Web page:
One person died in Arkansas and injuries were reported in Illinois after the roof of an Amazon facility collapsed as possible tornadoes and severe weather hit parts of the U.S. on Friday night.
In Monette, Arkansas, one person was dead and five were seriously injured when an apparent tornado struck the Monette Manor Nursing Home, Craighead County Judge Marvin Day said. He initially said two people had died.
Authorities have cleared the building and no one else was reported to be trapped, he said.
A major emergency response was underway at an Amazon facility in Edwardsville, Illinois, outside St. Louis, according to NBC affiliate KSDK of St. Louis.
The roof of the facility collapsed and multiple people have been injured, according to The Associated Press.
Rebecca Clark, spokeswoman for the Illinois Emergency Management Agency, said by email that its operations center was monitoring the situation.
“The State of Illinois stands ready to assist, as needed,” she said. “Right now we ask that residents avoid the area and allow first responders time and space to do their job.”
Amazon spokesperson Richard Rocha said the company was assessing the situation.
“The safety and well-being of our employees and partners is our top priority right now,” he said.
The National Weather Service warned Friday night that “tornadic thunderstorms” were moving from eastern Missouri to Illinois Friday night.
A possible tornado struck in Samburg, Tennessee, where the local fire department was severely damaged, the Obion County Sheriff’s Office said. It wasn’t clear if there were injuries.
The National Weather Service also issued a tornado emergency for Madisonville, Earlington, and Nortonville, Kentucky. Such a designation signifies that “severe threat to human life is imminent,” catastrophic damage is likely, or that there’s reliable information that a tornado touched down.
Strong weather was expected to affect 35 million Americans this weekend, with heavy snow forecast in the Midwest, tornadoes possible in the South, and rain aiming for California.
A low-pressure system over the Central Plains was producing as much as 2 inches of snow an hour in the Minneapolis-St. Paul region Friday night. “Travel will be very difficult,” the weather service tweeted.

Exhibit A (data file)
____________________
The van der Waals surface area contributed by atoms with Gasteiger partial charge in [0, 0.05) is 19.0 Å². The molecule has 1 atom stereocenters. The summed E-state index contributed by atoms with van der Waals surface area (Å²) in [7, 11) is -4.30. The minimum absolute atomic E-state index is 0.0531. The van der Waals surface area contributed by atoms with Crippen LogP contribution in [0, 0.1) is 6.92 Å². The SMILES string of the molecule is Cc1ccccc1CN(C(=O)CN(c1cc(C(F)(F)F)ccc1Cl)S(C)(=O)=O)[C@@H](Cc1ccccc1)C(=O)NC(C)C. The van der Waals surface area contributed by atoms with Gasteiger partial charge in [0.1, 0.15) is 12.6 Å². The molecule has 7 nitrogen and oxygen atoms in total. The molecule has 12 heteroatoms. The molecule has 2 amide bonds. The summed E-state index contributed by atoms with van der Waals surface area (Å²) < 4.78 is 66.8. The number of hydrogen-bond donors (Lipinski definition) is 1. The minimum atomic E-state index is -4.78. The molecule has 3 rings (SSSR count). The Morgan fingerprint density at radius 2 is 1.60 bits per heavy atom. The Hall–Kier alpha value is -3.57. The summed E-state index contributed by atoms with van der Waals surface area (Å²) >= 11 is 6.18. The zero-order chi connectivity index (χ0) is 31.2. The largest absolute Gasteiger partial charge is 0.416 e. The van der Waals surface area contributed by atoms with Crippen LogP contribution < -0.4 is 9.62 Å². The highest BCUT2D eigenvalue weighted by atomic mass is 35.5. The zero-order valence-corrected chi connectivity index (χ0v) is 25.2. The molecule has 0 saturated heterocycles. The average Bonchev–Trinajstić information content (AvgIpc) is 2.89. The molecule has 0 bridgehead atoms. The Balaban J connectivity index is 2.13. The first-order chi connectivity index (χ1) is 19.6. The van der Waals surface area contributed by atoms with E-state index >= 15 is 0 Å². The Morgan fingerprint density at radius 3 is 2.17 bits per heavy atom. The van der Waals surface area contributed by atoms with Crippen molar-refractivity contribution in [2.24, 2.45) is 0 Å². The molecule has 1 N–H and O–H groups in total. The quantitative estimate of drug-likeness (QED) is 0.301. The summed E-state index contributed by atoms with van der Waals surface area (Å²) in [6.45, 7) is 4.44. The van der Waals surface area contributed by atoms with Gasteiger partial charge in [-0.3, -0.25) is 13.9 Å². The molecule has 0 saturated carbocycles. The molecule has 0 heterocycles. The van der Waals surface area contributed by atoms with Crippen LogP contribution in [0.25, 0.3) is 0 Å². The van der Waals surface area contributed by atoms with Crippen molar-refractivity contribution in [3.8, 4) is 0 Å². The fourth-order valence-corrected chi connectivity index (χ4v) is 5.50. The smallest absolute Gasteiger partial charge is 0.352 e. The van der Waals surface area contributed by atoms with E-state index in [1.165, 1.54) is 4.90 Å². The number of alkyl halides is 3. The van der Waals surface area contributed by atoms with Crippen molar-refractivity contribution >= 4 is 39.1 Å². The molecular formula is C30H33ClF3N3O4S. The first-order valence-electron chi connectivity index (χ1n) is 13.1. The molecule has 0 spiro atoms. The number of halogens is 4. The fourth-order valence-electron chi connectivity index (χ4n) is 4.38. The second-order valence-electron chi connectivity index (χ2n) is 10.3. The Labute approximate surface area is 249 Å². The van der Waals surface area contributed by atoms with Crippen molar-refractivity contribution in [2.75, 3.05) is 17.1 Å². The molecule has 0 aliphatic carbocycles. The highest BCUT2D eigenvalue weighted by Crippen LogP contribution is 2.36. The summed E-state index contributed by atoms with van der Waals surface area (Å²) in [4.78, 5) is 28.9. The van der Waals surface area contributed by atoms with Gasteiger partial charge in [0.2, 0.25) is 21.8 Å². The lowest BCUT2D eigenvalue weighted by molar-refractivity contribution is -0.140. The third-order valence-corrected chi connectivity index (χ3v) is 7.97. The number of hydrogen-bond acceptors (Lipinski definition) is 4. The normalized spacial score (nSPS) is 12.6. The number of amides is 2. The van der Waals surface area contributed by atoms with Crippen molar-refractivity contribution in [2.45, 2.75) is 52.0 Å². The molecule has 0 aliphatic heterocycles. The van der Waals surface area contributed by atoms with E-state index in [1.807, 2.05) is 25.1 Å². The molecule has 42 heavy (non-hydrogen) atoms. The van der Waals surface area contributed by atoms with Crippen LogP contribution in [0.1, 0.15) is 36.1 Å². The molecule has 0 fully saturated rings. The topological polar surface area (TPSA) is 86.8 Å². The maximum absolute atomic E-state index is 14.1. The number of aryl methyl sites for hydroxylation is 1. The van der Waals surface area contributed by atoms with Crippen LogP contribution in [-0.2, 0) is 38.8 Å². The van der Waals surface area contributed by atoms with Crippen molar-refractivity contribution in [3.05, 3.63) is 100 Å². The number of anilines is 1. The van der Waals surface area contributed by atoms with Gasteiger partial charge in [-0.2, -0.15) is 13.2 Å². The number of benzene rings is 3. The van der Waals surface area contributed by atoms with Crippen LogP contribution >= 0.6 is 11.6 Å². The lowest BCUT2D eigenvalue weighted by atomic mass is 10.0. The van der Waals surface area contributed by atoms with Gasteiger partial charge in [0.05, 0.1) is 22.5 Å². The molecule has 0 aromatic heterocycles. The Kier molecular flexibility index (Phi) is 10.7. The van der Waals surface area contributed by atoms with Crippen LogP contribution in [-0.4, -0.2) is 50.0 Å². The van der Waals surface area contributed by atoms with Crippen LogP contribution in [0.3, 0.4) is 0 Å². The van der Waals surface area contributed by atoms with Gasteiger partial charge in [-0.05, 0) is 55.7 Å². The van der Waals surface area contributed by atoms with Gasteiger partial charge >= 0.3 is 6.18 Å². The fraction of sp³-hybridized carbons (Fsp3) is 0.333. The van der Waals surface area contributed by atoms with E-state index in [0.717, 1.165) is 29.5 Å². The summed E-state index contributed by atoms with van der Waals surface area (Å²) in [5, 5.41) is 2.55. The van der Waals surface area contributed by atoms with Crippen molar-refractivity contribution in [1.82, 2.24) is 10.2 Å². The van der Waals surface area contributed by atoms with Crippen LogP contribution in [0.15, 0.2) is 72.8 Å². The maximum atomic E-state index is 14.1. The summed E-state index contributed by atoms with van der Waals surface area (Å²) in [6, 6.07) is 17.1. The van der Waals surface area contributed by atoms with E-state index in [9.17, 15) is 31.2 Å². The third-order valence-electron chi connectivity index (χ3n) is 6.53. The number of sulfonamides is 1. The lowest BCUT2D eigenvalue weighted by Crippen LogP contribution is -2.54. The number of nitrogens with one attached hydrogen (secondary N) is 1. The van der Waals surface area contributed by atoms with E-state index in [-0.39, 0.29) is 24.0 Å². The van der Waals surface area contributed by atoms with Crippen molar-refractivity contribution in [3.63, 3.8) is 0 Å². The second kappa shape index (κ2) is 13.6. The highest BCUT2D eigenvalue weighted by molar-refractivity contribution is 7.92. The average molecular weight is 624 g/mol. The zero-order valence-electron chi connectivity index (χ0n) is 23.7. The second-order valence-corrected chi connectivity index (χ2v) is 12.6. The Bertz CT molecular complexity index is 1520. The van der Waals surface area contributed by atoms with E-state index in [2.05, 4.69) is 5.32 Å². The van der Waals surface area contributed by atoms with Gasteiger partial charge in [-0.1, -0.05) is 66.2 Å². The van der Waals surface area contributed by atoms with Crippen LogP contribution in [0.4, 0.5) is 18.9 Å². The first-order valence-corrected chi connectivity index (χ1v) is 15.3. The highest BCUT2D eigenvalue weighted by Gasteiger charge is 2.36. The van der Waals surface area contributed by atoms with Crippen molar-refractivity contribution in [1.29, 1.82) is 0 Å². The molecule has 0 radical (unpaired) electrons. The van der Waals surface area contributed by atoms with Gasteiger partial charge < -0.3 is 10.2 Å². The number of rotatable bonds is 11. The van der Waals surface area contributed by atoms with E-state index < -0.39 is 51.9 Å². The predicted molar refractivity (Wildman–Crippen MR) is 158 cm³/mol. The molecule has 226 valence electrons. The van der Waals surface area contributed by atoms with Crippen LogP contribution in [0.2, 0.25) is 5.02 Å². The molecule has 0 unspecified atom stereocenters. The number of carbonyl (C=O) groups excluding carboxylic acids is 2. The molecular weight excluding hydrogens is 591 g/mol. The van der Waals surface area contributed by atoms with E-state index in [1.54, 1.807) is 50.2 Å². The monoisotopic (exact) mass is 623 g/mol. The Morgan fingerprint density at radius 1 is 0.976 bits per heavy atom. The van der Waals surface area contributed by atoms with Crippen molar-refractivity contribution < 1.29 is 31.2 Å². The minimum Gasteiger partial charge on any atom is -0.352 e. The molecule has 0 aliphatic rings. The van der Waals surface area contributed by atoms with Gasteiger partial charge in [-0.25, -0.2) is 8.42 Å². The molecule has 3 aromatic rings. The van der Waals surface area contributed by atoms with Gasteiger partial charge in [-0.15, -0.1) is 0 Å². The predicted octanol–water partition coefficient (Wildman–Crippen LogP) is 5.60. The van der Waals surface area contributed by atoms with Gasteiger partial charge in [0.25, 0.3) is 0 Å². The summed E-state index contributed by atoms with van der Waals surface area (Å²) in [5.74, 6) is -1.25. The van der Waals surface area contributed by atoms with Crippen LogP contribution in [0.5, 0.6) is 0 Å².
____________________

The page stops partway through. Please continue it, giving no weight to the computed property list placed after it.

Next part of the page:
That front was expected to strengthen as it moves over the Great Lakes region Saturday and brings with it heavy snowfall and blustery winds, federal forecasters said.
Light snow and strong winds were expected overnight in Chicago, they said. Rain and high winds were forecasted for Detroit, where the National Weather Service warned residents to prepare for possible power outages.
Warm and humid air from the Gulf of Mexico was expected to move north and create thunderstorms with heavy downpours and some flooding in the Mississippi Valley, which includes many states along the Mississippi River, and into the Ohio Valley, on Saturday night.
The National Weather Service office that serves Little Rock tweeted it sought temporary shelter Saturday night “due to radar indicated 70-80 mph winds.”
Kentucky Gov. Andy Beshear on Friday told residents to stay alert.
“Folks need to have plans for safely sheltering in place in the event of a tornado, and they need to be prepared in case there are disruptions to local utilities,” he said in a statement.
Warm air was expected to move into the Eastern Seaboard on Saturday, producing record high temperatures for the date in some parts of the Mid-Atlantic, federal forecasters said.
The National Weather Service office that covers New York City said high temperatures in 60s were expected.
But the springlike weather will be short-lived: A cold front was forecasted to “sweep across the entire East Coast” late Saturday, bringing “sharply falling temperatures and sudden onset of blustery winds,” the weather service said in a forecast discussion Friday.
California was preparing for rain and snow as a storm was expected to strike the northern half of the state Saturday and then move south, bringing snow to the Sierra Nevada mountains and even to peaks in Southern California. Rain was forecast from the Bay Area to the border.
Federal forecasters in Oxnard, California, said as much as 2 feet of snow could fall Monday and Tuesday in mountain locations higher than 7,000 feet.
The National Weather Service office that covers Sacramento urged motorists to avoid traveling in the mountains.
The California governor’s Office of Emergency Services said residents up and down the state should prepare for “widespread moderate to heavy rain, mountain snow, gusty winds, and thunderstorms” through at least Tuesday.